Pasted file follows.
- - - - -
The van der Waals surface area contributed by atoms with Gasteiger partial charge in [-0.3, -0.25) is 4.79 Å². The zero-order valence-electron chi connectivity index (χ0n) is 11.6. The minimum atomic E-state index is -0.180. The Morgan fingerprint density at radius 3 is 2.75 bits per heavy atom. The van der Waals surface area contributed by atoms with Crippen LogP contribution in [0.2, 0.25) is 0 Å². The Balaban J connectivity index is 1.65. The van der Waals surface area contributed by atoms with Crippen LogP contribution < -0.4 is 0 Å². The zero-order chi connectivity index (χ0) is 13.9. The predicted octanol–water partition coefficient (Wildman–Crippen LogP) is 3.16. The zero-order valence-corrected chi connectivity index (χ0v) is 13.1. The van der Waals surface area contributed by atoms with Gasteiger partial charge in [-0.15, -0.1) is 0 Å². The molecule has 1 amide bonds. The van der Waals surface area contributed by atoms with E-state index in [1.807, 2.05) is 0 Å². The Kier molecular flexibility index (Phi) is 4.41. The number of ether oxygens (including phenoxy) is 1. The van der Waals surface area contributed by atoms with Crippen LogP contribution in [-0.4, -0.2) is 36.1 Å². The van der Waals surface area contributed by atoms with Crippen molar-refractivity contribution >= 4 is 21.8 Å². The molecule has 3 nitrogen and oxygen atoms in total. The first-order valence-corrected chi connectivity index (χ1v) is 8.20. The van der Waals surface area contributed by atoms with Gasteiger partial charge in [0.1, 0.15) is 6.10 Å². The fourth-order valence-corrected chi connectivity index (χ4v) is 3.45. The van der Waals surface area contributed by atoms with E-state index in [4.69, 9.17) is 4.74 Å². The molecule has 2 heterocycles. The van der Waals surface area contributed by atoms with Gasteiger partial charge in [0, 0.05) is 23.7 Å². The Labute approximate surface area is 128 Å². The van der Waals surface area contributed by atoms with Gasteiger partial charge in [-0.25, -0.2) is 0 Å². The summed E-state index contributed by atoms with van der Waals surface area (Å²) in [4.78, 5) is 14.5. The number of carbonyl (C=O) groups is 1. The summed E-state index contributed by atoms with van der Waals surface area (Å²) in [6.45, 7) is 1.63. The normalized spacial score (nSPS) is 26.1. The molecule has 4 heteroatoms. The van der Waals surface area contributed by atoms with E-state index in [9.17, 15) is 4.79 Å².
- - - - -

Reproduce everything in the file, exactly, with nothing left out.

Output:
The van der Waals surface area contributed by atoms with Gasteiger partial charge in [-0.3, -0.25) is 4.79 Å². The zero-order valence-electron chi connectivity index (χ0n) is 11.6. The minimum atomic E-state index is -0.180. The Morgan fingerprint density at radius 3 is 2.75 bits per heavy atom. The van der Waals surface area contributed by atoms with Crippen LogP contribution in [0.2, 0.25) is 0 Å². The Balaban J connectivity index is 1.65. The van der Waals surface area contributed by atoms with Crippen LogP contribution < -0.4 is 0 Å². The zero-order chi connectivity index (χ0) is 13.9. The predicted octanol–water partition coefficient (Wildman–Crippen LogP) is 3.16. The zero-order valence-corrected chi connectivity index (χ0v) is 13.1. The van der Waals surface area contributed by atoms with Gasteiger partial charge in [-0.15, -0.1) is 0 Å². The molecule has 1 amide bonds. The van der Waals surface area contributed by atoms with E-state index in [1.807, 2.05) is 0 Å². The Kier molecular flexibility index (Phi) is 4.41. The number of ether oxygens (including phenoxy) is 1. The van der Waals surface area contributed by atoms with Crippen LogP contribution in [-0.4, -0.2) is 36.1 Å². The van der Waals surface area contributed by atoms with Crippen molar-refractivity contribution >= 4 is 21.8 Å². The molecule has 3 nitrogen and oxygen atoms in total. The first-order valence-corrected chi connectivity index (χ1v) is 8.20. The van der Waals surface area contributed by atoms with Gasteiger partial charge in [0.1, 0.15) is 6.10 Å². The fourth-order valence-corrected chi connectivity index (χ4v) is 3.45. The van der Waals surface area contributed by atoms with E-state index in [4.69, 9.17) is 4.74 Å². The molecule has 2 heterocycles. The van der Waals surface area contributed by atoms with Gasteiger partial charge in [0, 0.05) is 23.7 Å². The Labute approximate surface area is 128 Å². The van der Waals surface area contributed by atoms with Gasteiger partial charge in [-0.25, -0.2) is 0 Å². The summed E-state index contributed by atoms with van der Waals surface area (Å²) in [4.78, 5) is 14.5. The number of carbonyl (C=O) groups is 1. The summed E-state index contributed by atoms with van der Waals surface area (Å²) in [6.45, 7) is 1.63. The normalized spacial score (nSPS) is 26.1. The molecule has 4 heteroatoms. The van der Waals surface area contributed by atoms with E-state index in [9.17, 15) is 4.79 Å².